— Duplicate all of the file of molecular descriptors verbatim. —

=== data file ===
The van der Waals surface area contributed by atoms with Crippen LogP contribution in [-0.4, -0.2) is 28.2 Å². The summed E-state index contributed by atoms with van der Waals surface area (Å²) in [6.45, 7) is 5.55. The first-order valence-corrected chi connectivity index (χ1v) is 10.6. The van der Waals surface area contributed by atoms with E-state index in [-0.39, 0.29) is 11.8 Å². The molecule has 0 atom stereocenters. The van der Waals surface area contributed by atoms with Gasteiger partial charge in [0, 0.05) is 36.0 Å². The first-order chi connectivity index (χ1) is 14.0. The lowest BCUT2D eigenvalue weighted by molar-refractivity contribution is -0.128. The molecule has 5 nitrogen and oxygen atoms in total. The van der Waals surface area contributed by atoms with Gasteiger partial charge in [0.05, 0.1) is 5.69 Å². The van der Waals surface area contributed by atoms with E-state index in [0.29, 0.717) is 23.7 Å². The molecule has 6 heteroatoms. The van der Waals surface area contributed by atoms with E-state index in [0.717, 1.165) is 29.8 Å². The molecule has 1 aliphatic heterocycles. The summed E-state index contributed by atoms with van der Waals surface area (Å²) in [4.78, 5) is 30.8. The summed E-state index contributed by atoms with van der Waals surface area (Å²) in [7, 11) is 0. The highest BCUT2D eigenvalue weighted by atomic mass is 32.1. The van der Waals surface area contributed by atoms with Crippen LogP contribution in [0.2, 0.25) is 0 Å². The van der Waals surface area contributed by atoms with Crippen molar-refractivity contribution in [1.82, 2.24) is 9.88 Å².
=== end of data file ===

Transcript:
The van der Waals surface area contributed by atoms with Crippen LogP contribution in [-0.4, -0.2) is 28.2 Å². The summed E-state index contributed by atoms with van der Waals surface area (Å²) in [6.45, 7) is 5.55. The first-order valence-corrected chi connectivity index (χ1v) is 10.6. The van der Waals surface area contributed by atoms with E-state index in [-0.39, 0.29) is 11.8 Å². The molecule has 0 atom stereocenters. The van der Waals surface area contributed by atoms with Gasteiger partial charge in [0, 0.05) is 36.0 Å². The first-order chi connectivity index (χ1) is 14.0. The lowest BCUT2D eigenvalue weighted by molar-refractivity contribution is -0.128. The molecule has 5 nitrogen and oxygen atoms in total. The van der Waals surface area contributed by atoms with Gasteiger partial charge in [0.05, 0.1) is 5.69 Å². The van der Waals surface area contributed by atoms with E-state index in [0.29, 0.717) is 23.7 Å². The molecule has 6 heteroatoms. The van der Waals surface area contributed by atoms with E-state index in [0.717, 1.165) is 29.8 Å². The molecule has 1 aliphatic heterocycles. The summed E-state index contributed by atoms with van der Waals surface area (Å²) in [4.78, 5) is 30.8. The summed E-state index contributed by atoms with van der Waals surface area (Å²) in [7, 11) is 0. The highest BCUT2D eigenvalue weighted by atomic mass is 32.1. The van der Waals surface area contributed by atoms with Crippen LogP contribution in [0.2, 0.25) is 0 Å². The van der Waals surface area contributed by atoms with Crippen molar-refractivity contribution in [1.82, 2.24) is 9.88 Å².